RENO, Nev. (AP) — The U.S. Bureau of Land Management's new policy emphasizing "compassion and concern" for wild horses on federal lands in the West is getting a chilly response from wild horse advocates. An American Wild Horse Preservation Campaign spokeswoman says the move "will do nothing to change the practices on the ground at the roundups." Federal laws protecting wild horses since the 1970s require the government to treat them humanely when culling overpopulated herds to reduce harm to public rangeland.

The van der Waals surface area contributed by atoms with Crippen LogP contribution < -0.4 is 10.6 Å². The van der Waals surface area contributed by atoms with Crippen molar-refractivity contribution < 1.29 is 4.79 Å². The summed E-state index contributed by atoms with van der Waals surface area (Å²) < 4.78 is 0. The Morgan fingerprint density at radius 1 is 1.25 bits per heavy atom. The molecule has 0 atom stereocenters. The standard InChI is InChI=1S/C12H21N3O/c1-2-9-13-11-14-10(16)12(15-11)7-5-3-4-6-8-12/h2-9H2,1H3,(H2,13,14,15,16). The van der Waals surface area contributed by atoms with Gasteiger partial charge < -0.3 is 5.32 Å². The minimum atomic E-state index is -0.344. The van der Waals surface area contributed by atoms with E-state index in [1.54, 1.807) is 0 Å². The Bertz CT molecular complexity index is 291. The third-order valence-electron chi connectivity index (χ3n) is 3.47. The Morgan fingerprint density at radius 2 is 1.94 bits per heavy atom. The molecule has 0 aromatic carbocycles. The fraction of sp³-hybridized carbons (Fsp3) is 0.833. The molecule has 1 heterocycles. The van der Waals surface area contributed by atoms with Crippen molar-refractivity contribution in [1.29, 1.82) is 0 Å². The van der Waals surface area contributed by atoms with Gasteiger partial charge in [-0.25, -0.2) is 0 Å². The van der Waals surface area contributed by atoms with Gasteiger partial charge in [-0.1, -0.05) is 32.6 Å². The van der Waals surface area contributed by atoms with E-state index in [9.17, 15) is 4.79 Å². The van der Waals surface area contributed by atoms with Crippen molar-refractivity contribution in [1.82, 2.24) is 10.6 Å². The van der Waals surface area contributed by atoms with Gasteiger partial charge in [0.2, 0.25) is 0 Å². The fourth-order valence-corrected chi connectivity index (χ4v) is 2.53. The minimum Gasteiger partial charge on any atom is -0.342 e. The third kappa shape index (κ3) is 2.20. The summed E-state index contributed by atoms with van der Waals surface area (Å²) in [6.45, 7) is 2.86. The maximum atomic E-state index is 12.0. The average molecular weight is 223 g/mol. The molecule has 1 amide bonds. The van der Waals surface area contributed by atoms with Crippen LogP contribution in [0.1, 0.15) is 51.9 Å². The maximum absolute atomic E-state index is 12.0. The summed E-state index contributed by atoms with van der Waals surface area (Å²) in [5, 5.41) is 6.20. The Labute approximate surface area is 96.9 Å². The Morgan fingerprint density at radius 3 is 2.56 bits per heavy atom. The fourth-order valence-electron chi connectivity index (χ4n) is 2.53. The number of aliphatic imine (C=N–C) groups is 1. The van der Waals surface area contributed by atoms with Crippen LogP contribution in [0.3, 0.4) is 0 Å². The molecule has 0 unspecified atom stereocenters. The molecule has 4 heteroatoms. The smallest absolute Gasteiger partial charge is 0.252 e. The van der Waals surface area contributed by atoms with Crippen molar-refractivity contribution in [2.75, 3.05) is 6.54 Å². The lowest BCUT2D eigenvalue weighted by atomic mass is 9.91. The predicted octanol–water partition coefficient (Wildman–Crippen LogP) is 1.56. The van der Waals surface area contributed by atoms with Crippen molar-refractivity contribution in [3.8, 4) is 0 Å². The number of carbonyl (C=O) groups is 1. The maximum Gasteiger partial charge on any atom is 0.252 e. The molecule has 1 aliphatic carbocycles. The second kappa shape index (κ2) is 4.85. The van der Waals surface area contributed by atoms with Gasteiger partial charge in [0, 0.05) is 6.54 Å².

BLM officials said a series of new internal policy directives announced Friday will better protect free-roaming horses and burros by centralizing oversight and stepping up daily reports at each individual gather across 12 Western states. Acting BLM Director Mike Pool said the changes represent "significant and substantial improvements."